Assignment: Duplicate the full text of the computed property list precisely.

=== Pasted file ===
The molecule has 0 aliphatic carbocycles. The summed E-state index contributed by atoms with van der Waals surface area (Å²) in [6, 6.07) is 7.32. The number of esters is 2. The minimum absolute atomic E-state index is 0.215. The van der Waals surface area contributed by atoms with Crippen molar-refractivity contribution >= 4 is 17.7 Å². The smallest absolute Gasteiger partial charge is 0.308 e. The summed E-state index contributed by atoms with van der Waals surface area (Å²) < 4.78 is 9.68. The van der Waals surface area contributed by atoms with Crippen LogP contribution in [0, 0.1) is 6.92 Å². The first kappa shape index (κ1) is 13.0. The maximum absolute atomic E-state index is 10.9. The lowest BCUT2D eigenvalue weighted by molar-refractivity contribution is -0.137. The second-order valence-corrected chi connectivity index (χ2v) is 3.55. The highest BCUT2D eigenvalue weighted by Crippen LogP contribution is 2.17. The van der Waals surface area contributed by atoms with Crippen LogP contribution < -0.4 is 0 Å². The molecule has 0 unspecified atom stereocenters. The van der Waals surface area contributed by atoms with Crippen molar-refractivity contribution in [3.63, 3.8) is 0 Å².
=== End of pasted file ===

The molecule has 0 aliphatic carbocycles. The summed E-state index contributed by atoms with van der Waals surface area (Å²) in [6, 6.07) is 7.32. The number of esters is 2. The minimum absolute atomic E-state index is 0.215. The van der Waals surface area contributed by atoms with Crippen molar-refractivity contribution >= 4 is 17.7 Å². The smallest absolute Gasteiger partial charge is 0.308 e. The summed E-state index contributed by atoms with van der Waals surface area (Å²) < 4.78 is 9.68. The van der Waals surface area contributed by atoms with Crippen LogP contribution in [0, 0.1) is 6.92 Å². The first kappa shape index (κ1) is 13.0. The maximum absolute atomic E-state index is 10.9. The lowest BCUT2D eigenvalue weighted by molar-refractivity contribution is -0.137. The second-order valence-corrected chi connectivity index (χ2v) is 3.55. The highest BCUT2D eigenvalue weighted by Crippen LogP contribution is 2.17. The van der Waals surface area contributed by atoms with Crippen LogP contribution < -0.4 is 0 Å². The molecule has 0 unspecified atom stereocenters. The van der Waals surface area contributed by atoms with Crippen molar-refractivity contribution in [3.63, 3.8) is 0 Å².